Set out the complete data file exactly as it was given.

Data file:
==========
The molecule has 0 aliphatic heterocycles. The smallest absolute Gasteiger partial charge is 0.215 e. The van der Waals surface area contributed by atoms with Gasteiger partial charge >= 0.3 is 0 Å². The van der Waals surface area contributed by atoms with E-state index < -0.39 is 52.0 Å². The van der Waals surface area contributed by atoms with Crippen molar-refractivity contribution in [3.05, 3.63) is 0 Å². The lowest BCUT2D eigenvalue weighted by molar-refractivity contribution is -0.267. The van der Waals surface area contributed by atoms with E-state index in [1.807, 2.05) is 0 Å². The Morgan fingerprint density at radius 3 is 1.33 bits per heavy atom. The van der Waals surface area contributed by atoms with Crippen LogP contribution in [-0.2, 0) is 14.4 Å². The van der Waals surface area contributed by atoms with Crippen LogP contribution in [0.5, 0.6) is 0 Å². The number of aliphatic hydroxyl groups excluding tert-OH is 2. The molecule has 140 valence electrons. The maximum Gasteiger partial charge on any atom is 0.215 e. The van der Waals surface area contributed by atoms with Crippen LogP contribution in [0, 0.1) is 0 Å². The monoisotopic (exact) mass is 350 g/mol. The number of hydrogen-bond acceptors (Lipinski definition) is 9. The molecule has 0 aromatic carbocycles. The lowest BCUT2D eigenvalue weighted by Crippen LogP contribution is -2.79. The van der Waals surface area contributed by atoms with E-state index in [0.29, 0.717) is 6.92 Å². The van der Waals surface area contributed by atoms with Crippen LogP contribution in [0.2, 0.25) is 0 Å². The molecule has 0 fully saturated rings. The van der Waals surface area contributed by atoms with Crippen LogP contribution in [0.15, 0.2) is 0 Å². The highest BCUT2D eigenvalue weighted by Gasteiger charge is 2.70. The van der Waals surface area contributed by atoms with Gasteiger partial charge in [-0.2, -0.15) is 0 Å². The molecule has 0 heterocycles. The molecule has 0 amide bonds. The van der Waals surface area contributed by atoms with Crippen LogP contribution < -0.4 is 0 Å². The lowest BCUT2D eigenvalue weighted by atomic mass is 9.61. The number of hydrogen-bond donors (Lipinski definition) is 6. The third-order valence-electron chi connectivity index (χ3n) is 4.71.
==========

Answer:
The molecule has 0 aliphatic heterocycles. The smallest absolute Gasteiger partial charge is 0.215 e. The van der Waals surface area contributed by atoms with Gasteiger partial charge >= 0.3 is 0 Å². The van der Waals surface area contributed by atoms with E-state index < -0.39 is 52.0 Å². The van der Waals surface area contributed by atoms with Crippen molar-refractivity contribution in [3.05, 3.63) is 0 Å². The lowest BCUT2D eigenvalue weighted by molar-refractivity contribution is -0.267. The van der Waals surface area contributed by atoms with E-state index in [1.807, 2.05) is 0 Å². The Morgan fingerprint density at radius 3 is 1.33 bits per heavy atom. The van der Waals surface area contributed by atoms with Crippen LogP contribution in [-0.2, 0) is 14.4 Å². The van der Waals surface area contributed by atoms with Crippen LogP contribution in [0.5, 0.6) is 0 Å². The number of aliphatic hydroxyl groups excluding tert-OH is 2. The molecule has 140 valence electrons. The maximum Gasteiger partial charge on any atom is 0.215 e. The van der Waals surface area contributed by atoms with Crippen LogP contribution in [0, 0.1) is 0 Å². The monoisotopic (exact) mass is 350 g/mol. The number of hydrogen-bond acceptors (Lipinski definition) is 9. The molecule has 0 aromatic carbocycles. The lowest BCUT2D eigenvalue weighted by Crippen LogP contribution is -2.79. The van der Waals surface area contributed by atoms with E-state index in [0.29, 0.717) is 6.92 Å². The van der Waals surface area contributed by atoms with Crippen LogP contribution in [0.2, 0.25) is 0 Å². The molecule has 0 fully saturated rings. The van der Waals surface area contributed by atoms with Crippen LogP contribution in [0.15, 0.2) is 0 Å². The highest BCUT2D eigenvalue weighted by Gasteiger charge is 2.70. The van der Waals surface area contributed by atoms with Gasteiger partial charge in [-0.2, -0.15) is 0 Å². The molecule has 0 heterocycles. The molecule has 0 amide bonds. The van der Waals surface area contributed by atoms with Crippen LogP contribution < -0.4 is 0 Å². The lowest BCUT2D eigenvalue weighted by atomic mass is 9.61. The number of hydrogen-bond donors (Lipinski definition) is 6. The third-order valence-electron chi connectivity index (χ3n) is 4.71.